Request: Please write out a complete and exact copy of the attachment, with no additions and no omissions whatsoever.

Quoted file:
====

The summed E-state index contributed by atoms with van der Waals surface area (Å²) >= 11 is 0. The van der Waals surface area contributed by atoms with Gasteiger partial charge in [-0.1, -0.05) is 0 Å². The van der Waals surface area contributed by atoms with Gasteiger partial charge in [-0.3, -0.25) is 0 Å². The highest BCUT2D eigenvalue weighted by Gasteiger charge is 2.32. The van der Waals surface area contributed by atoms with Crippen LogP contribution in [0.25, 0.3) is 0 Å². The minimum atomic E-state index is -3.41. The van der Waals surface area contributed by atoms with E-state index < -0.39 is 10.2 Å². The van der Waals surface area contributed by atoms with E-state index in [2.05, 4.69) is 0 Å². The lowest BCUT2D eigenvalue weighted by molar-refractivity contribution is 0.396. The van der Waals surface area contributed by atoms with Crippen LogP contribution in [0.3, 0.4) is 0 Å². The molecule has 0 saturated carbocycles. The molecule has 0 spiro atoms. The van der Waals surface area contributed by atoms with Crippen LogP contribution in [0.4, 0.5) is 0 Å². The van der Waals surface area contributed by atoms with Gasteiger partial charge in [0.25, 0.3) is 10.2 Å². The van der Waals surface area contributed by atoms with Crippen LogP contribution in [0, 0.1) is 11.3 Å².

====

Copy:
The summed E-state index contributed by atoms with van der Waals surface area (Å²) >= 11 is 0. The van der Waals surface area contributed by atoms with Gasteiger partial charge in [-0.1, -0.05) is 0 Å². The van der Waals surface area contributed by atoms with Gasteiger partial charge in [-0.3, -0.25) is 0 Å². The highest BCUT2D eigenvalue weighted by Gasteiger charge is 2.32. The van der Waals surface area contributed by atoms with Crippen LogP contribution in [0.25, 0.3) is 0 Å². The minimum atomic E-state index is -3.41. The van der Waals surface area contributed by atoms with E-state index < -0.39 is 10.2 Å². The van der Waals surface area contributed by atoms with E-state index in [2.05, 4.69) is 0 Å². The lowest BCUT2D eigenvalue weighted by molar-refractivity contribution is 0.396. The van der Waals surface area contributed by atoms with Crippen LogP contribution in [0.3, 0.4) is 0 Å². The molecule has 0 saturated carbocycles. The molecule has 0 spiro atoms. The van der Waals surface area contributed by atoms with Crippen LogP contribution in [0.4, 0.5) is 0 Å². The van der Waals surface area contributed by atoms with Gasteiger partial charge in [0.25, 0.3) is 10.2 Å². The van der Waals surface area contributed by atoms with Crippen LogP contribution in [0, 0.1) is 11.3 Å².